With digital transformation and new tech all the buzz, an established technology’s ability to support strong and reliable lines of communication make it an important element in organizations’ digital transformation strategies. Unified communications (UC) tools, including voice over IP (VoIP), video conferencing and instant messaging, have proven to be a critical requirement for worker productivity, business continuity and, more recently, supporting remote workers and keeping businesses operational during the pandemic.
UC services have become a primary method that businesses use to communicate with colleagues and customers, so expectations are high for the tools to run effectively. While enterprises and contact centers have long relied on UC, with digital transformation taking place, organizations have increased their need for UC functionalities. As an example, Microsoft (News - Alert) Teams has approximately 145 million daily users these days. When organizations were forced to support countless remote locations and work from home employees, UC was a saving lifeline. This, of course, led to a number of challenges for organizations as millions of workers established home offices overnight, including securing all these company devices remotely, and rapid cloud migrations.
With the world thrust into its new mode of working during the pandemic, allowances for disruptions in connectivity and communication were considerably high. As time passed and workers adapted to their new normal of working, expectations for a continuation of services grew. But, with several technological solutions aimed at resolving these disruptions, organizations continue to find new challenges with UC.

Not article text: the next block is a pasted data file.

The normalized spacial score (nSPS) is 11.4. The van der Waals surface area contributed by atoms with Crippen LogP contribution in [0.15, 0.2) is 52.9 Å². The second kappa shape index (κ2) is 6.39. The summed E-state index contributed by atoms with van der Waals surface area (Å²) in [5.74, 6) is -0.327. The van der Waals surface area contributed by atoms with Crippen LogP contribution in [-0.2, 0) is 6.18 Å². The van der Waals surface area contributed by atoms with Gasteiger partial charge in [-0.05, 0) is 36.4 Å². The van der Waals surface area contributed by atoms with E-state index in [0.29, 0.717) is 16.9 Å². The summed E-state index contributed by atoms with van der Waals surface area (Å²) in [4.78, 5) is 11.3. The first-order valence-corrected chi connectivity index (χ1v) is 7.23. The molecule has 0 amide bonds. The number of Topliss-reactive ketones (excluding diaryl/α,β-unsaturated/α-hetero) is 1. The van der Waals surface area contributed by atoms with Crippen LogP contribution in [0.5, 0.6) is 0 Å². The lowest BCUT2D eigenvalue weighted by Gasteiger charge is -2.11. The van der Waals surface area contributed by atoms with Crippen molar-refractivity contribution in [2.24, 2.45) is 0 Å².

As the most critical service for employee communications, it is important for UC systems to allow for reliable and smooth connections. This includes supporting different platforms, including video communications. Video calls have become a paramount substitute for the face-to-face engagements most employees and clients had while working in the office. If a chosen UC system does not support reliable video connections, then overall client and employee interactions and relationships may suffer.
Over the years, there have been two key elements of UC that continue to plague businesses today: Security and Quality of Experience.
Securing Vulnerabilities Created by UC Systems
Cybersecurity remains an important concern for organizations in their digital transformation. With businesses relying on UC platforms, such as Microsoft Teams, new security concerns have emerged, often created without users realizing it. For example, video calls may contain confidential and sensitive information, and are often recorded. These recordings are typically stored on a server or downloaded to a desktop without much consideration.
In addition to risks revolving around sensitive data and content, real-time collaboration can cause security vulnerabilities as well. Cybercriminals can break into necessary links to access private documents and conferences on a UC platform. While hackers may simply be eavesdropping or there to cause a serious disruption, this type of breach can result in a number of detrimental consequences. Calls and documents containing confidential information prove ripe for hackers to exploit. Disruptions to conference services will not only cause user frustration, but may also potentially harm the reputation of the business.